Many years ago, I used to attend fairs where I sold my goods. That is when homemade still meant something. My dad stopped by on one occasion and he said, you need to raise your prices. My reaction, of course, was huh? He went on to explain peoples' perception is a very powerful tool. I started to raise my prices one item at a time and low and behold, by the end of the day buyers were flocking around my table and I had my best day ever. And the people themselves were attracted by other people because they thought there must be something big over there because of all the people. I know it was a kind of lengthy story, but I'm sure you get my point.
You said he used the other agent and then complained the whole time. Could this be due to the fact that she was "soooooooooo busy"?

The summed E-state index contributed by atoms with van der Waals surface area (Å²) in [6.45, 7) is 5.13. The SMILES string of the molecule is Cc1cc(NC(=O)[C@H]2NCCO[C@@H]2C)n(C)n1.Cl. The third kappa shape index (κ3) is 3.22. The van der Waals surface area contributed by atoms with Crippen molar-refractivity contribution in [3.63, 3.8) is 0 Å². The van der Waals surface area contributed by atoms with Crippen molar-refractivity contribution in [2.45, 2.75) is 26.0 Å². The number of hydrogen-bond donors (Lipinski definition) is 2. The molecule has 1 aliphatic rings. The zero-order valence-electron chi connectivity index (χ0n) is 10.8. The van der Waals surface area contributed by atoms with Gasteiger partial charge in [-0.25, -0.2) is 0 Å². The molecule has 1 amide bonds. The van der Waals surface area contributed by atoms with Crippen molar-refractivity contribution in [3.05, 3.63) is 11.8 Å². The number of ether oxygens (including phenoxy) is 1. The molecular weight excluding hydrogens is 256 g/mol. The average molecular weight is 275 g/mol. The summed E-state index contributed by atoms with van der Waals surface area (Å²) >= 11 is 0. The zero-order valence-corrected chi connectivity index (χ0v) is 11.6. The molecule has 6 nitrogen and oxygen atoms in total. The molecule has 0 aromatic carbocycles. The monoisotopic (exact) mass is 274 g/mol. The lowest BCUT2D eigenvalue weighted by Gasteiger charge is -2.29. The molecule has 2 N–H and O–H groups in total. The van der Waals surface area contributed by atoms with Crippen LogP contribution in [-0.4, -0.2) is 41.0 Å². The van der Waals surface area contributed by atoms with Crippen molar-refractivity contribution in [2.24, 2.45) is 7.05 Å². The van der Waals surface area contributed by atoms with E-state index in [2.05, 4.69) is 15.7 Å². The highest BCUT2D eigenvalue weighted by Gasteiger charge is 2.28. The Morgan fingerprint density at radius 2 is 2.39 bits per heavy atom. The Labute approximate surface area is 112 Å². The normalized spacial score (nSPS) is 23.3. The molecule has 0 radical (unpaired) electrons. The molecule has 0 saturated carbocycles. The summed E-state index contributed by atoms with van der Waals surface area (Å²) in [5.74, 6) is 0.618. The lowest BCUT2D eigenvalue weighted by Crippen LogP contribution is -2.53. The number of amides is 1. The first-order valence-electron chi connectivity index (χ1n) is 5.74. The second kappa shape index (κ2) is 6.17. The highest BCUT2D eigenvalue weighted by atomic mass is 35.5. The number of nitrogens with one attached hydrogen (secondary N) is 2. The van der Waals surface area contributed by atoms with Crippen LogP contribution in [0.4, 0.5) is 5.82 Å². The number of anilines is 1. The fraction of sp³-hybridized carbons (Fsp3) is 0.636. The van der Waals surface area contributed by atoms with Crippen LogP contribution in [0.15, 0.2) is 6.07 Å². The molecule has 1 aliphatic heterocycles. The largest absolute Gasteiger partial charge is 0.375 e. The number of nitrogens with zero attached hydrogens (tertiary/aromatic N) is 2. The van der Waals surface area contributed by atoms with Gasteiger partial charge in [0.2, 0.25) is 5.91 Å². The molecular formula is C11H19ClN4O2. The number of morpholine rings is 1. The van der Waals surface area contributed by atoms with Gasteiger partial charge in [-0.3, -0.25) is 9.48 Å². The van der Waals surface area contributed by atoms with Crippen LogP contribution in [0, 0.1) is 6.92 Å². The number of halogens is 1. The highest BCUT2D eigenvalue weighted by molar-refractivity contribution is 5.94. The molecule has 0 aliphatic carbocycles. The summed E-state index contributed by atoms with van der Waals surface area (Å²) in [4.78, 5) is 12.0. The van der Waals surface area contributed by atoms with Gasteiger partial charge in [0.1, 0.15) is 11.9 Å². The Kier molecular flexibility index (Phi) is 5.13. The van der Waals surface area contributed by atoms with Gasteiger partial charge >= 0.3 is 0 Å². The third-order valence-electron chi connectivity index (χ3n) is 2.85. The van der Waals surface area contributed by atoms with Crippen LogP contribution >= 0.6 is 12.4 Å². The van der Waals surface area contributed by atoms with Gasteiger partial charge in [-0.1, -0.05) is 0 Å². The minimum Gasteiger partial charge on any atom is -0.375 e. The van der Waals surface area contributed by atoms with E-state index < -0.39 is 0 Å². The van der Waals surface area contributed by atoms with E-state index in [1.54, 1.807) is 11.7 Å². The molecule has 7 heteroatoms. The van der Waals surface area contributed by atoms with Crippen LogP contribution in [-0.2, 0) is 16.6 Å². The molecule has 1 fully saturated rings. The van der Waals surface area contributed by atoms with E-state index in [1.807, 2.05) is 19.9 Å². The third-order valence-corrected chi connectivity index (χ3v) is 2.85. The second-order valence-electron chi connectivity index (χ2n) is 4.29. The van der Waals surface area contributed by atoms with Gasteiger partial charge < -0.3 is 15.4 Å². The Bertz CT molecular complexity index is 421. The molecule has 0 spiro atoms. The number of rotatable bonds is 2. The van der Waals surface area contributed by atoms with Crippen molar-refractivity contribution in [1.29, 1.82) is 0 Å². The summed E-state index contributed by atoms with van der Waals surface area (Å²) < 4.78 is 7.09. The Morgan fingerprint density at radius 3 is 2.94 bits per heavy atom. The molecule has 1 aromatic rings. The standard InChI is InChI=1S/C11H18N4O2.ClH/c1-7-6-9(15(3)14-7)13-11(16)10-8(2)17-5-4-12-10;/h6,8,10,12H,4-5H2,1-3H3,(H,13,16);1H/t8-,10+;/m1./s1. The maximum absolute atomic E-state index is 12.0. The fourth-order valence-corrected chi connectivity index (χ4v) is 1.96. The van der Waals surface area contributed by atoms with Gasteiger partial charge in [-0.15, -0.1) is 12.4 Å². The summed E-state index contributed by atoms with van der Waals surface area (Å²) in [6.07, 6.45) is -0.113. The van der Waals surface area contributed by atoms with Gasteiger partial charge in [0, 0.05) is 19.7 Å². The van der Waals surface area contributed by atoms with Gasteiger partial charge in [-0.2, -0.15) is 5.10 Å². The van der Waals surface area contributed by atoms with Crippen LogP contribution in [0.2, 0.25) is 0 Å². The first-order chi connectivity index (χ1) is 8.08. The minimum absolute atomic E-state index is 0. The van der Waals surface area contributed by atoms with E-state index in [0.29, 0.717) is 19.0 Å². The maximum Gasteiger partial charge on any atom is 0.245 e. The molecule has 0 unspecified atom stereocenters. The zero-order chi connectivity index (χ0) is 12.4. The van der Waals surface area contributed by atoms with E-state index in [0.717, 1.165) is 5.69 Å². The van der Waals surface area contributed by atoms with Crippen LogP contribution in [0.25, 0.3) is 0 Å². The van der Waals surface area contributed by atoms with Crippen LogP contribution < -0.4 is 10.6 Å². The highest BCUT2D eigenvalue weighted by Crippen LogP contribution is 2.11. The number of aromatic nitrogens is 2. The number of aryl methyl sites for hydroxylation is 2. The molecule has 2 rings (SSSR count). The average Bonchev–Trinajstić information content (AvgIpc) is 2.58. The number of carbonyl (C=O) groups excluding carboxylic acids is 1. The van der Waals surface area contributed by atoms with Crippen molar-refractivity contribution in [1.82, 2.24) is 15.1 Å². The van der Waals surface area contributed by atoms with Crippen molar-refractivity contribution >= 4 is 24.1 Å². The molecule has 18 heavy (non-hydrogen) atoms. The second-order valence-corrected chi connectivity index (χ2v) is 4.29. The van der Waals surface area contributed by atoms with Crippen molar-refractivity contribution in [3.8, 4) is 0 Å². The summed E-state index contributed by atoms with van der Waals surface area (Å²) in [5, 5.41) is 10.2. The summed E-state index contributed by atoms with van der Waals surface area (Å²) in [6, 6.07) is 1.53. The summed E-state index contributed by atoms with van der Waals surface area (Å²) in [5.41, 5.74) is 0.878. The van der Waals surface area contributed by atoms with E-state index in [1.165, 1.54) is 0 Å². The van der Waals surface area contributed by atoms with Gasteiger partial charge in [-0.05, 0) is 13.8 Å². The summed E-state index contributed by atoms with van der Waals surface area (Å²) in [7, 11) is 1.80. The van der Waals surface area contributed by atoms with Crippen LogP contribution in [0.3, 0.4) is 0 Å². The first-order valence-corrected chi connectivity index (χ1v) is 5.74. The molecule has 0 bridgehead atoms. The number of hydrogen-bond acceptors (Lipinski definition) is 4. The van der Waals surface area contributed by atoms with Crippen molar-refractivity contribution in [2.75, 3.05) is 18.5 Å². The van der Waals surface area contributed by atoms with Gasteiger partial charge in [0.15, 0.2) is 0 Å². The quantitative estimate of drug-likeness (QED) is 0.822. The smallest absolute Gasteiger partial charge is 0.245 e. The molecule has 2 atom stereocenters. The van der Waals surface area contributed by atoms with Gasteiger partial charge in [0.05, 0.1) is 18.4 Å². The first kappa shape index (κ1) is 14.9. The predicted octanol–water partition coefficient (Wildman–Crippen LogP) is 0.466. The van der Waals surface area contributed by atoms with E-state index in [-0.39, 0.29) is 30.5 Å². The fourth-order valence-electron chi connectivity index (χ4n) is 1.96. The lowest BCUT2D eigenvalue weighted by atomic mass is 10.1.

I tell people - I do not answer the phone all the time. I do not talk on the phone while I'm driving; I know it's important to talk to you, and it's also important for me not to run over potential future customers!
There have been other agents who have asked me for help with marketing their listings for example, and of course I make time to do so. So after taking a few hours of out of my week to put together a marketing plan I will ask for feedback to see what works for them and what does not. Nothing. No call backs or no emails. Needless to say I do not deal with them anymore but it's just appalling the lack of courtesy and follow up from some out there.
This happens everywhere though. Realtors, lenders, buyers, sellers, etc. You just have to set expectations from the beginning and hold yourself to them as well as others.